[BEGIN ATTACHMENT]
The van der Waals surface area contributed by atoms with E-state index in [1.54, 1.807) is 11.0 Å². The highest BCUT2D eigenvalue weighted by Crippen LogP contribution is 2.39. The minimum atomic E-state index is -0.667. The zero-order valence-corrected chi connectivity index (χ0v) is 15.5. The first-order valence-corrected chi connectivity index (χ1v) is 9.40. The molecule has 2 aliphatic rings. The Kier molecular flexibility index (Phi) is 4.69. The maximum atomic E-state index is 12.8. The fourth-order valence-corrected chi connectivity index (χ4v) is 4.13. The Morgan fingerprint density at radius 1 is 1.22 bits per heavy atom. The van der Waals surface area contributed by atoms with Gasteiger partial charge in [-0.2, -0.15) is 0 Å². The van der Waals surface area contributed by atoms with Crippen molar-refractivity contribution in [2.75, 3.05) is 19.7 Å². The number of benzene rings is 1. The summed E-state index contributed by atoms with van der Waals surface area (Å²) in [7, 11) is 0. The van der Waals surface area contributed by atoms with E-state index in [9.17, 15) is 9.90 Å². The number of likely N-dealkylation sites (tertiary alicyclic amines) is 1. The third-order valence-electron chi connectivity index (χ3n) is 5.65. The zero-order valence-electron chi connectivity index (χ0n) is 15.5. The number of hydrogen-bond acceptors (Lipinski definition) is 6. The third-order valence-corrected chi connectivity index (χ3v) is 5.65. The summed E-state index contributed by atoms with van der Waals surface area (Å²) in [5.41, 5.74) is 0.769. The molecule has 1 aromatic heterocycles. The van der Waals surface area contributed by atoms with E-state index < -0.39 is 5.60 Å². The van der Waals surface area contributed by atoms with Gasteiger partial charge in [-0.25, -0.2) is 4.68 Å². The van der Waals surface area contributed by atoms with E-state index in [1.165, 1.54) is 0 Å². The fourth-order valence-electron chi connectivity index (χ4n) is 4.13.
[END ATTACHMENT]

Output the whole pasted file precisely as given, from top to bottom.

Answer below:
The van der Waals surface area contributed by atoms with E-state index in [1.54, 1.807) is 11.0 Å². The highest BCUT2D eigenvalue weighted by Crippen LogP contribution is 2.39. The minimum atomic E-state index is -0.667. The zero-order valence-corrected chi connectivity index (χ0v) is 15.5. The first-order valence-corrected chi connectivity index (χ1v) is 9.40. The molecule has 2 aliphatic rings. The Kier molecular flexibility index (Phi) is 4.69. The maximum atomic E-state index is 12.8. The fourth-order valence-corrected chi connectivity index (χ4v) is 4.13. The Morgan fingerprint density at radius 1 is 1.22 bits per heavy atom. The van der Waals surface area contributed by atoms with Gasteiger partial charge in [-0.2, -0.15) is 0 Å². The van der Waals surface area contributed by atoms with Crippen molar-refractivity contribution in [2.75, 3.05) is 19.7 Å². The number of benzene rings is 1. The summed E-state index contributed by atoms with van der Waals surface area (Å²) in [7, 11) is 0. The van der Waals surface area contributed by atoms with E-state index in [9.17, 15) is 9.90 Å². The number of likely N-dealkylation sites (tertiary alicyclic amines) is 1. The third-order valence-electron chi connectivity index (χ3n) is 5.65. The zero-order valence-electron chi connectivity index (χ0n) is 15.5. The number of hydrogen-bond acceptors (Lipinski definition) is 6. The third-order valence-corrected chi connectivity index (χ3v) is 5.65. The summed E-state index contributed by atoms with van der Waals surface area (Å²) in [5.41, 5.74) is 0.769. The molecule has 1 aromatic heterocycles. The van der Waals surface area contributed by atoms with E-state index < -0.39 is 5.60 Å². The van der Waals surface area contributed by atoms with Gasteiger partial charge in [-0.25, -0.2) is 4.68 Å². The van der Waals surface area contributed by atoms with E-state index in [1.165, 1.54) is 0 Å². The fourth-order valence-electron chi connectivity index (χ4n) is 4.13.